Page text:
In the past decade, West African sounds and rhythm have become part of America’s musical mainstream. Less well-known is music from East Africa which blends African drumming with Middle Eastern melodic inflections.
A music and dance ensemble will bring the sounds of Ethiopia to Connecticut this weekend.
Endris Hassan is practicing his single stringed fiddle called the masenqo. He's part of Fendika, a collective of musicians and dancers.
They hope to bridge the gap between traditional Ethiopian music and culture and contemporary life, says dancer Melaku Belay. "We learn from past from our father and mother and we put out talent to transfer from next generation."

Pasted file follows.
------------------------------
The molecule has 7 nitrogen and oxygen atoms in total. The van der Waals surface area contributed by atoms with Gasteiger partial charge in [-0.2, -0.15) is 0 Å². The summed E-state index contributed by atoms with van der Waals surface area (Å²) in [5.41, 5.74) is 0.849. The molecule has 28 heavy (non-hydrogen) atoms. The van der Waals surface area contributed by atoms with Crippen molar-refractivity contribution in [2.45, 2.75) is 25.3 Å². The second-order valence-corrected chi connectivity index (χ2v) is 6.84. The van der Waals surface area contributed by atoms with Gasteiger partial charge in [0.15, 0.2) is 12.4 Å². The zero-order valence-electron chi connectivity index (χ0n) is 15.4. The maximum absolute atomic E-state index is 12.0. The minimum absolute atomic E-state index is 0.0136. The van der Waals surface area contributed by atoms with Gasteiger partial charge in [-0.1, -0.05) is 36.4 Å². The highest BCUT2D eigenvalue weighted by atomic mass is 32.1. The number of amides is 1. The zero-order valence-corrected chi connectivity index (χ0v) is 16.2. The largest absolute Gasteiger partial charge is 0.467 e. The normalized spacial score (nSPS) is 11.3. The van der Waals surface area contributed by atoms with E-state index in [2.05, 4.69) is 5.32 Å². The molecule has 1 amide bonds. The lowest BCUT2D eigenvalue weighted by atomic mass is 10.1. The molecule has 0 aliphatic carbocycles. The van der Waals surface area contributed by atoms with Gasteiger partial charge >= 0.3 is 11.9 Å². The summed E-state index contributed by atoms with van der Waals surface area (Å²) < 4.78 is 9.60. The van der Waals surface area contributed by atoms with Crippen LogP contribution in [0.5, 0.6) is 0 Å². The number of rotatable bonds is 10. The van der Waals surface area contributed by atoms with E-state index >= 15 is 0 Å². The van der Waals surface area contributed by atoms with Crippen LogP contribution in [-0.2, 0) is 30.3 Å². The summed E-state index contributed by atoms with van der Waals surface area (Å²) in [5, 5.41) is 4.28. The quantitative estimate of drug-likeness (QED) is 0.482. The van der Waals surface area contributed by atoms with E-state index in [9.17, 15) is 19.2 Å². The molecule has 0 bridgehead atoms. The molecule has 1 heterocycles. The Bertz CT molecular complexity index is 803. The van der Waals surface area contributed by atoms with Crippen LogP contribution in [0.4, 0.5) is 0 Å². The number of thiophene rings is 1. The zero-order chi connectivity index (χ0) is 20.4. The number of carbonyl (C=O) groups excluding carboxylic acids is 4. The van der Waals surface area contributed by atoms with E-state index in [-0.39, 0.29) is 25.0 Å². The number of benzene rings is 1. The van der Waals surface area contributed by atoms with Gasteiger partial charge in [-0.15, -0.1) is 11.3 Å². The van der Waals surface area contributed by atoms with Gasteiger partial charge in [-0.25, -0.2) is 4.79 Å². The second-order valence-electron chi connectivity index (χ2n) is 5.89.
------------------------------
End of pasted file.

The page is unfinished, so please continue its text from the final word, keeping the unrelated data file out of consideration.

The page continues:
Belay’s interest in dance began as an orphan on the streets of Addis Ababa. He started to work at a local club which he now owns called Fendika Azmari Bet. That means “House of Music”.
Belay says an Azmari singer is similar to a West African Griot. But the Azmari like to improvise clever lyrics about current events. "Griot, storyteller. But Azmari people, like a newspaper."
Melaku Belay has received international acclaim for his startling dance performances. He moves in the “eskista” style which isolates portions of the human body in ways that seem nearly impossible
"This instrument is called a krar. Krar means a string." Musician Seleshe Damessae says his instrument can be played in two ways. "One is you can sit on a chair, and also you can sit on a horseback and you play a lot of galloping strumming and you ride the horse and you play it that way."
Fendika also includes a drummer, singer and dancer. The ensemble performs tonight at the Charter Oak Cultural Center in Hartford and on Saturday at Lalibela Restaurant in New Haven.